Get ready to runnable. Believe it or not, a great deal of the course is actually runnable (if you have any strength left in your legs). I have sought out and found the most benign terrain the park has to offer. For example, at the higher elevations, there are hardly any star thistles. (Of course, that means you have to GET to the higher elevations, which is why the climb is what it is.)

Though it's always hard to estimate, I expect that times will be about 10% longer than at last year's Golden Goat at Briones. Thorsten Graeve did a test run this past weekend which seemed to confirm this estimate. Thorsten said that the course was "surprisingly runnable" and that he "almost enjoyed it."

Water, water everywhere. Seven of the 23 controls will be water stops. Two of them will have Gookinaid in addition. One of those will also have oranges and bananas. None of them will have showers, though you might wish for that. Given the recent flurry of emails about water stops, I checked and, fortunately, the interval between water stops in all cases but one is less than two kilometers, and in that one case it is 2.2 km - and I hadn't known previously about the 2.5 km rule!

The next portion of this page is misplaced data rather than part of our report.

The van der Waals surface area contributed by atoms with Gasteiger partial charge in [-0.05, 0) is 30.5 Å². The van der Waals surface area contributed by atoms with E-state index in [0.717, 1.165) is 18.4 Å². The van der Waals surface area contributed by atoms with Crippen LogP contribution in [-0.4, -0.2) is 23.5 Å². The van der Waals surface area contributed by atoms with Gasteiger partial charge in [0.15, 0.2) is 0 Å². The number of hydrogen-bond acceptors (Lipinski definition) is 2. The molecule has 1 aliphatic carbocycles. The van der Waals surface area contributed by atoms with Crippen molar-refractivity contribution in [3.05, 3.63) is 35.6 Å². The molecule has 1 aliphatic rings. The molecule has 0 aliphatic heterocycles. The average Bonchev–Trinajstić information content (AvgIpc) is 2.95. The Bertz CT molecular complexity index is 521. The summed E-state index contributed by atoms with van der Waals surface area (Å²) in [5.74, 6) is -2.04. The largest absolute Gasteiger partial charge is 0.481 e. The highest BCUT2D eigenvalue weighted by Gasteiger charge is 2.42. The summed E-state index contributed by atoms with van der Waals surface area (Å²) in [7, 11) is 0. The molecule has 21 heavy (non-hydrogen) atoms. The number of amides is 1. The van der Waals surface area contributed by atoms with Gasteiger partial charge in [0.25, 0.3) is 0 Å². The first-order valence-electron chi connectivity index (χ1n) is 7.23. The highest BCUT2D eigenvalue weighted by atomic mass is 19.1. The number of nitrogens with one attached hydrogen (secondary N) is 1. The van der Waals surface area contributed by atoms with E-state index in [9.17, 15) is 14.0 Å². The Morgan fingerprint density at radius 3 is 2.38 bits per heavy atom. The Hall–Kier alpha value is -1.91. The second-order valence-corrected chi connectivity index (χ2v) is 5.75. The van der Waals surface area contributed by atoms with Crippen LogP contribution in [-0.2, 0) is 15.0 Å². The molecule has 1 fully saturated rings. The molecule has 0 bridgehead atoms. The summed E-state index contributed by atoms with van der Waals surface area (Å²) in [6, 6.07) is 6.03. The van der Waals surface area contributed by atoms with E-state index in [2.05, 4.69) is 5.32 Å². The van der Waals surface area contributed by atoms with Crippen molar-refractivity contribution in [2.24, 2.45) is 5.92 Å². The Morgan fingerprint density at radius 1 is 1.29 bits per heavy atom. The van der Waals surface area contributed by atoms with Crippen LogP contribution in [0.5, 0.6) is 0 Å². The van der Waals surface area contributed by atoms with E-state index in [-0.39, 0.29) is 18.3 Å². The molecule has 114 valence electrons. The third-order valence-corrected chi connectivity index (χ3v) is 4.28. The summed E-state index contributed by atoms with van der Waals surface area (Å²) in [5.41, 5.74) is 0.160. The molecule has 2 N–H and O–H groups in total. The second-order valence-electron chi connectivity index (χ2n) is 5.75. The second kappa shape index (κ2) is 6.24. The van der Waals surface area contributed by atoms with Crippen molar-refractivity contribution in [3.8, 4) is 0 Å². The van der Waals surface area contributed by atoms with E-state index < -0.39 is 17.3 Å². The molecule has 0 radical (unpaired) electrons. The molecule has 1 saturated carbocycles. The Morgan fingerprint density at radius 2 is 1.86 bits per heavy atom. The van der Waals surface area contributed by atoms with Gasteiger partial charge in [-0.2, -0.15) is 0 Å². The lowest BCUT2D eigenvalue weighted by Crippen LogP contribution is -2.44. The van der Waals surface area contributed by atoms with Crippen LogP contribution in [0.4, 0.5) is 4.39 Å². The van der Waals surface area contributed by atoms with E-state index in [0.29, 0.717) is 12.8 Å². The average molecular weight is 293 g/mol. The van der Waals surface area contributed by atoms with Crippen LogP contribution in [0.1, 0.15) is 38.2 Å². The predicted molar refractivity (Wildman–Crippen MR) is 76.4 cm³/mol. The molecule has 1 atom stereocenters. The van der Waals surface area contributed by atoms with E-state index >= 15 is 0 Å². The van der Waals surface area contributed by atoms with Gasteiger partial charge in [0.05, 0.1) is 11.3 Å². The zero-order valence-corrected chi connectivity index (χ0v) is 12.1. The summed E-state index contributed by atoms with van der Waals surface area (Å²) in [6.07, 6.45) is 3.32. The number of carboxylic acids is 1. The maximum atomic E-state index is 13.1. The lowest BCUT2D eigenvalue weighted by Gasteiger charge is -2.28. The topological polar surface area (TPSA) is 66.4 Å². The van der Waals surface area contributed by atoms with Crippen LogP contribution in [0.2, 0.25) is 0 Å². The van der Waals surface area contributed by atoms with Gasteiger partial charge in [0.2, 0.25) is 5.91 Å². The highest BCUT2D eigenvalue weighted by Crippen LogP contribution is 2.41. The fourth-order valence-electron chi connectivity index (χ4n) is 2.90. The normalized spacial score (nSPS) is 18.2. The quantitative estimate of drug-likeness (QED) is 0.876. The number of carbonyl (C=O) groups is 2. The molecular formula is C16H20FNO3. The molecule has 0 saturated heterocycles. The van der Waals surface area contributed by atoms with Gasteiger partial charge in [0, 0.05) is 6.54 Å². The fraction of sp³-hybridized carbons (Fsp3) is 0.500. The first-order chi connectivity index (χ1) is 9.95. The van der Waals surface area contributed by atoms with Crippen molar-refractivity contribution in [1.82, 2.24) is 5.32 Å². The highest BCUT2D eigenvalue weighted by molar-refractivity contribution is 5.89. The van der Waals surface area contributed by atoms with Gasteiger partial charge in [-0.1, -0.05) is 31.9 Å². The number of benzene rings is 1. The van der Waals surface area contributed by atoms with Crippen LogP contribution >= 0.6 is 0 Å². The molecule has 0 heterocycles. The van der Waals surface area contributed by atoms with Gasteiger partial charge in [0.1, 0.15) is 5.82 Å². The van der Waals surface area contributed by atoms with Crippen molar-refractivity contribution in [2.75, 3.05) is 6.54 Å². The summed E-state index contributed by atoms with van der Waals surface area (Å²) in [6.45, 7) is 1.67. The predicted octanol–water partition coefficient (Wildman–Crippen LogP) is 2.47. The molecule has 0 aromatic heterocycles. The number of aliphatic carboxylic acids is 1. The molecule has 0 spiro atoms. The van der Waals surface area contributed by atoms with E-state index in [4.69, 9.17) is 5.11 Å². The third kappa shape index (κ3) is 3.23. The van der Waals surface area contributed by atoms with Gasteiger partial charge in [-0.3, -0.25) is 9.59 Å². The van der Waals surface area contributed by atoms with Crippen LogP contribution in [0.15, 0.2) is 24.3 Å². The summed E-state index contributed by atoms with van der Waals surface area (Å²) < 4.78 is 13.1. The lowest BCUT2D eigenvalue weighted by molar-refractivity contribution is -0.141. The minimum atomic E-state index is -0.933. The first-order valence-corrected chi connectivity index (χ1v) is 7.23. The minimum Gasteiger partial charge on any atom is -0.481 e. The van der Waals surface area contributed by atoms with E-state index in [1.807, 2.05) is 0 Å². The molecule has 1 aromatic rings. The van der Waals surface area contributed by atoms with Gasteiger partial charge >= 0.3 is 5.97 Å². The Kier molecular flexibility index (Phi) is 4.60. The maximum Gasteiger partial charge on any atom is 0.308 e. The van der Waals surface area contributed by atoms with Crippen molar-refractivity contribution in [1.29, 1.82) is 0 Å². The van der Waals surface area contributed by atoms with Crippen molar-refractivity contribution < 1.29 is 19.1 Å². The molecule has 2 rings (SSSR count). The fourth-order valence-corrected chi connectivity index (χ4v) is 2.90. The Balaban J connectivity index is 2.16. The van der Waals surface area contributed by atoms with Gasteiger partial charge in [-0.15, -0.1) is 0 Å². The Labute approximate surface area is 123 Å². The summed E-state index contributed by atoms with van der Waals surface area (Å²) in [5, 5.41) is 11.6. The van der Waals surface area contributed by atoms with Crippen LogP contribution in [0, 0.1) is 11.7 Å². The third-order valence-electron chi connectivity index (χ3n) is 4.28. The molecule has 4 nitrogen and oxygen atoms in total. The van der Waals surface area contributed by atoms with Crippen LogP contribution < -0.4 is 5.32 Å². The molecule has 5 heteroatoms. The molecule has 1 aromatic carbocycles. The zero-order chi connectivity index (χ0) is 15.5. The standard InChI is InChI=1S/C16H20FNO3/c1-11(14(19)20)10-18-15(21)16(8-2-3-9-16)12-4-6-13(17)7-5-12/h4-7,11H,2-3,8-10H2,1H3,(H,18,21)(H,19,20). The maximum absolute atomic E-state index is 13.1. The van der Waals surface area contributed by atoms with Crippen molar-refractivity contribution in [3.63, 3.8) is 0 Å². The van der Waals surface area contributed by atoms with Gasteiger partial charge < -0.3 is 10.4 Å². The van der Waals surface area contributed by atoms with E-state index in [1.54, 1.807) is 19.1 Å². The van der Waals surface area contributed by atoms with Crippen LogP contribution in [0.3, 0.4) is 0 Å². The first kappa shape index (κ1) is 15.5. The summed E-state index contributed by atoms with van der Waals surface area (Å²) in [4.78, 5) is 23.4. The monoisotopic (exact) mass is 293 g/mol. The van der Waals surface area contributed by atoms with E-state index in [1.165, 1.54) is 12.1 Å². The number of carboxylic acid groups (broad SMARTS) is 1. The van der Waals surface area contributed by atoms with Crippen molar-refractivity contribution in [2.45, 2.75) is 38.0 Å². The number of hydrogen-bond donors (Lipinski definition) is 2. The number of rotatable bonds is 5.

Nevertheless, keep in mind that it can be very hot at Monte Bello, and you may wish to heed the advice of Ian Ramsay, who pointed out that carrying your own and sipping it is better than gulping it at water stops. By the way, Joe's comments about the effect of the water stops on last year's Goat competition are well taken. Fortunately, I already had that in mind. Without giving away any secrets, I can tell you that I believe that things have been arranged so that the location of the water stops won't change anyone's strategy regarding which controls to skip.

The age of Aquarius. (Aquarius is the water bearer, in case you didn't know.) Note to those who are concerned about the water stops getting dry before all competitors have visited them: we're going to try to bring enough water out, and for the most part we CAN drive to fairly close to the appropriate locations, but volunteers to help in this task are most welcome. You can help without affecting your status in the competition, as us water bearers will be approaching controls from completely different directions from those which the competitors will be. Call me at 408-354-1686 to volunteer.

(The Head Goat sez: "If you don't make the call, don't complain if there's no water when you get to a water stop." Seriously, one or two people who could volunteer an hour of their time on the Friday or Saturday before the Goat would be a real help.)